I notice that the Conservative Party of Canada is launching attack adds aimed at opposition parties, nasty business designed to demonize opponents and score points with partisan voters. Undoubtedly, they are readying their campaign should the budget be opposed and the government falls.
Everyone claims that they hate this kind of advertising. Everyone agrees that it works.
You can't ignore last week's events in Tucson as you consider the debate about politics and civility. Like many of you, I listened to President Obama's speech at the "pep rally" for the victims. (Was it just me or did the whole thing look and sound "off"?)
Of course, the President's message was important even if the backdrop was hard to fathom. Society has become increasingly polarized and discourse increasingly aggressive.
Even here in mild-mannered Canada that is evident. You wouldn't have to go any further than Mayor Ford's inauguration, where Don Cherry characterized the left as commies and pinkos, to experience the demonization of those that see the world differently. Propaganda 101.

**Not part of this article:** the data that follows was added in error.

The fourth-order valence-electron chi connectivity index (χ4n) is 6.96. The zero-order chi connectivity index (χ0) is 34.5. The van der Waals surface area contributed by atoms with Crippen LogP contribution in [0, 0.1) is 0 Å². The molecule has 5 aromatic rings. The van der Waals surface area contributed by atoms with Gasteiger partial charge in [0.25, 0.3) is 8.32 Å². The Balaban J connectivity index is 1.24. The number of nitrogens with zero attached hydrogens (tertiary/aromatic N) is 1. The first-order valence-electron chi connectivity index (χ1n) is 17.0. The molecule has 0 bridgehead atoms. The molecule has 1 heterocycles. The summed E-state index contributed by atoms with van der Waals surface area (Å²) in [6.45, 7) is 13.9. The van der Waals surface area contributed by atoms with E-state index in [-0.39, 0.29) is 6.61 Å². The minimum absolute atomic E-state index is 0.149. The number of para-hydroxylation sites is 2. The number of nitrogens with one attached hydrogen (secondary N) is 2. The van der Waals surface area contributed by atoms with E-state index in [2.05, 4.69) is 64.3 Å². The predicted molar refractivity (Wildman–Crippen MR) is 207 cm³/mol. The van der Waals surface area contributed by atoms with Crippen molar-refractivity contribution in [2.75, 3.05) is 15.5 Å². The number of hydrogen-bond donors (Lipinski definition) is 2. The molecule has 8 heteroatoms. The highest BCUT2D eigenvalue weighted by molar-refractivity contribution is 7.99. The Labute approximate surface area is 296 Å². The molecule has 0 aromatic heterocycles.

Frank Rich, writing in the New York Times, points out: "If we learn nothing from this tragedy, we are back where we started. And where we started was with two years of accelerating political violence–actual violence, not to be confused with violent language–that struck fear into many, not least of whom was Gabrielle Giffords." Rich, an excellent analyst and writer, suggests that "antigovernment radicalism" has contributed to this acceleration of vandalism and attacks.
In a comparison worthy of her intelligence, Sarah Palin says things are, in fact, getting better: "When was it less heated–back in those calm days when political figures literally settled their differences with duelling pistols?"
Is the President-In-Waiting suggesting that words do not lead to action and that hateful words do not incite violence? Uh, Sara, remember Hitler? Mao? Milosevic? Osama bin Laden?
Or is she suggesting that a psychopath at a meet-and- greet represents progress?
Those of us capable of rational thought need to send the politicians and pundits a message: Knock it off! Violent language leads to violence. That's all there is to it.
We can turn off Fox News, the extremists on the left and right, and our elected officials. Maybe then they will understand that freedom of speech and irresponsible rhetoric are not one and the same thing.
© Patrick O’Neill 2011. All rights reserved.